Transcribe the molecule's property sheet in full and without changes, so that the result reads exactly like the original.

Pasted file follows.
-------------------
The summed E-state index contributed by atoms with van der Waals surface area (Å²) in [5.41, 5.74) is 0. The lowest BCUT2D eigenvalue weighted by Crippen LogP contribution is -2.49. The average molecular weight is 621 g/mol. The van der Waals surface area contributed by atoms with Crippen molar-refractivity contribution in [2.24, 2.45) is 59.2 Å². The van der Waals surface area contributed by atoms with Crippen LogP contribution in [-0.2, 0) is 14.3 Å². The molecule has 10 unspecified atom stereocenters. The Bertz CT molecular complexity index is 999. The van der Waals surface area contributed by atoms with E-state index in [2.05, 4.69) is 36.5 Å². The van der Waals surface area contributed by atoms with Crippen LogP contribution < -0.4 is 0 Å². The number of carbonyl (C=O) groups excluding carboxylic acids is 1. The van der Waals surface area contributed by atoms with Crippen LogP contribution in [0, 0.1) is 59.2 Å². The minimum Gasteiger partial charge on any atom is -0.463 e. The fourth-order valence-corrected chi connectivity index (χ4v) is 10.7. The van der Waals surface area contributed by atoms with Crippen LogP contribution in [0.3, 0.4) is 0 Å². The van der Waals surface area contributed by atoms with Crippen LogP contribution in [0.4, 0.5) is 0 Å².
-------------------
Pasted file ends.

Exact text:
The summed E-state index contributed by atoms with van der Waals surface area (Å²) in [5.41, 5.74) is 0. The lowest BCUT2D eigenvalue weighted by Crippen LogP contribution is -2.49. The average molecular weight is 621 g/mol. The van der Waals surface area contributed by atoms with Crippen molar-refractivity contribution in [2.24, 2.45) is 59.2 Å². The van der Waals surface area contributed by atoms with Crippen LogP contribution in [-0.2, 0) is 14.3 Å². The molecule has 10 unspecified atom stereocenters. The Bertz CT molecular complexity index is 999. The van der Waals surface area contributed by atoms with E-state index in [2.05, 4.69) is 36.5 Å². The van der Waals surface area contributed by atoms with Crippen LogP contribution < -0.4 is 0 Å². The number of carbonyl (C=O) groups excluding carboxylic acids is 1. The van der Waals surface area contributed by atoms with Crippen LogP contribution in [0, 0.1) is 59.2 Å². The minimum Gasteiger partial charge on any atom is -0.463 e. The fourth-order valence-corrected chi connectivity index (χ4v) is 10.7. The van der Waals surface area contributed by atoms with Crippen LogP contribution in [0.3, 0.4) is 0 Å². The van der Waals surface area contributed by atoms with Crippen LogP contribution in [0.4, 0.5) is 0 Å².